For me, reading this article puts me back into the middle of those days, a laundry list of what would I have done if I know what I know now, am I really a person of character or a complete idiot? - you know, things like that. I do know that part of our decision was a function of denial. I do know that we were pressed by several different entities to have the amnio; their intent, particularly understanding this statistic now, was very clear. I do know that we had some heart-rending (at least it seemed so then, looking back now not so much) discussions about what to do, which of course got to the heart of who we are. I will always cherish the things that we discussed; Victoria is an amazing woman of insight, character, and integrity that transcends that of anyone that I have ever met, and I’ve met some spiritual giants. For us, it came down to a matter of avoiding a procedure with risk that would achieve a result that ultimately would not change the outcome. I remember, after we had turned down the amnio, conducted a “Level II” ultrasound where the Doctor’s final words were (and yes, we were hanging on every word) “I think your baby is going to be just fine”, the subject was never brought up again by our OB Doc. We had essentially refused the course recommended to us. “They” were done.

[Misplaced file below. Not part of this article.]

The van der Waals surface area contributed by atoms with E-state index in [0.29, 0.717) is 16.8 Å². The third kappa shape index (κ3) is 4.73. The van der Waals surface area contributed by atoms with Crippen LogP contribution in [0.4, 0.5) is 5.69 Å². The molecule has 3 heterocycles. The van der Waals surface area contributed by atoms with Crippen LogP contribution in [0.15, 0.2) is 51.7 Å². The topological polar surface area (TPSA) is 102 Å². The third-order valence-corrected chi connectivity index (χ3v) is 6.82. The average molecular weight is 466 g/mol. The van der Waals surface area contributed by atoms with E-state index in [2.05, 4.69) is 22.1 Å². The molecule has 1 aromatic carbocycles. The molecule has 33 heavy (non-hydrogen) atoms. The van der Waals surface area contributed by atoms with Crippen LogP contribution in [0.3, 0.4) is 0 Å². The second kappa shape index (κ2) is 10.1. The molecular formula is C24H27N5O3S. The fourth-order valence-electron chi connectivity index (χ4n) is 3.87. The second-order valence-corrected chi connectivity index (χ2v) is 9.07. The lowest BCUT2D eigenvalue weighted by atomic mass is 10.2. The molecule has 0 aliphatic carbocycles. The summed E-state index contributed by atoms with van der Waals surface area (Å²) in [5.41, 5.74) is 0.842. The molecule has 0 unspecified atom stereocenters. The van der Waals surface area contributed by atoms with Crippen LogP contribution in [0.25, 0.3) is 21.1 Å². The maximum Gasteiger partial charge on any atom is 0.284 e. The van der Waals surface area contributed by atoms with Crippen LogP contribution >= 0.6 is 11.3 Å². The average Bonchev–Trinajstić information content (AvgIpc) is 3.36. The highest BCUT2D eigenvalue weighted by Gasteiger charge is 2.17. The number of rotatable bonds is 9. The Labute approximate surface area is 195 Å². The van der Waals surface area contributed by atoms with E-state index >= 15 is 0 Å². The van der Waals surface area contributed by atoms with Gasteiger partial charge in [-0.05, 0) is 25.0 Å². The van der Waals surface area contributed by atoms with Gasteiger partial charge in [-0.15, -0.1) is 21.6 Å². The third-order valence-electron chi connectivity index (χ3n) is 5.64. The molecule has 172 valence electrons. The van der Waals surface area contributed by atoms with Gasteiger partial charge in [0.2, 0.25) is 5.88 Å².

Lodged within this cost-analysis is this paragraph:

"The following cost assumptions were made using American standards: ultrasound examination $200, maternal serum screening testing $70, genetic counseling session $100, CVS or amniocentesis package $1200 (including the ultrasound guidance before and during the procedure, the invasive procedure, and the laboratory fee for karyotype determination), first-trimester abortion $1000, second-trimester abortion $2000, and approximate lifetime cost of each live-born infant with Down syndrome $500,000. This lifetime cost of live-born infants with Down syndrome is an incremental cost (costs above and beyond those generally occurring for the average newborn). This cost includes direct (medical, developmental, and special education) as well as indirect costs (lost productivity including wages due to early death or disability), and it assumes replacement with a subsequent normal child for both strategies."